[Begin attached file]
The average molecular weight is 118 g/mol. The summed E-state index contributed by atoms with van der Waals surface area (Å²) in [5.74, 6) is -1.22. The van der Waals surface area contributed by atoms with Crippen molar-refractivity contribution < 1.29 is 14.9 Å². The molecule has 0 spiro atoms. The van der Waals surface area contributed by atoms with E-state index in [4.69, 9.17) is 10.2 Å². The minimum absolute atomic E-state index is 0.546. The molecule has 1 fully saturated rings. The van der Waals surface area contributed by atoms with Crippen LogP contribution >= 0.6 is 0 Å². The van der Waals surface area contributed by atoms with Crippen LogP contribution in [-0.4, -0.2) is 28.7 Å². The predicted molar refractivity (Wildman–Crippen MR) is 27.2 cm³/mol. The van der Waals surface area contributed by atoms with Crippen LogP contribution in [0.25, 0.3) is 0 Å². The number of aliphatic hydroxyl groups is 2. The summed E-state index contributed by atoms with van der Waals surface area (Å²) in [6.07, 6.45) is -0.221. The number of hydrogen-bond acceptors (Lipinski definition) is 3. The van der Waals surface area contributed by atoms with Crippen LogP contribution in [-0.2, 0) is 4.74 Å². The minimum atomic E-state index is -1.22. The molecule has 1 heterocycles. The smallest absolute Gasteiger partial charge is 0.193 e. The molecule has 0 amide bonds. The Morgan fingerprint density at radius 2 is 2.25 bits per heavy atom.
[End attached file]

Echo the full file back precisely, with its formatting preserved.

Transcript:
The average molecular weight is 118 g/mol. The summed E-state index contributed by atoms with van der Waals surface area (Å²) in [5.74, 6) is -1.22. The van der Waals surface area contributed by atoms with Crippen molar-refractivity contribution < 1.29 is 14.9 Å². The molecule has 0 spiro atoms. The van der Waals surface area contributed by atoms with E-state index in [4.69, 9.17) is 10.2 Å². The minimum absolute atomic E-state index is 0.546. The molecule has 1 fully saturated rings. The van der Waals surface area contributed by atoms with Crippen LogP contribution >= 0.6 is 0 Å². The van der Waals surface area contributed by atoms with Crippen LogP contribution in [-0.4, -0.2) is 28.7 Å². The predicted molar refractivity (Wildman–Crippen MR) is 27.2 cm³/mol. The van der Waals surface area contributed by atoms with Crippen LogP contribution in [0.25, 0.3) is 0 Å². The number of aliphatic hydroxyl groups is 2. The summed E-state index contributed by atoms with van der Waals surface area (Å²) in [6.07, 6.45) is -0.221. The number of hydrogen-bond acceptors (Lipinski definition) is 3. The van der Waals surface area contributed by atoms with Crippen LogP contribution in [-0.2, 0) is 4.74 Å². The minimum atomic E-state index is -1.22. The molecule has 1 heterocycles. The smallest absolute Gasteiger partial charge is 0.193 e. The molecule has 0 amide bonds. The Morgan fingerprint density at radius 2 is 2.25 bits per heavy atom.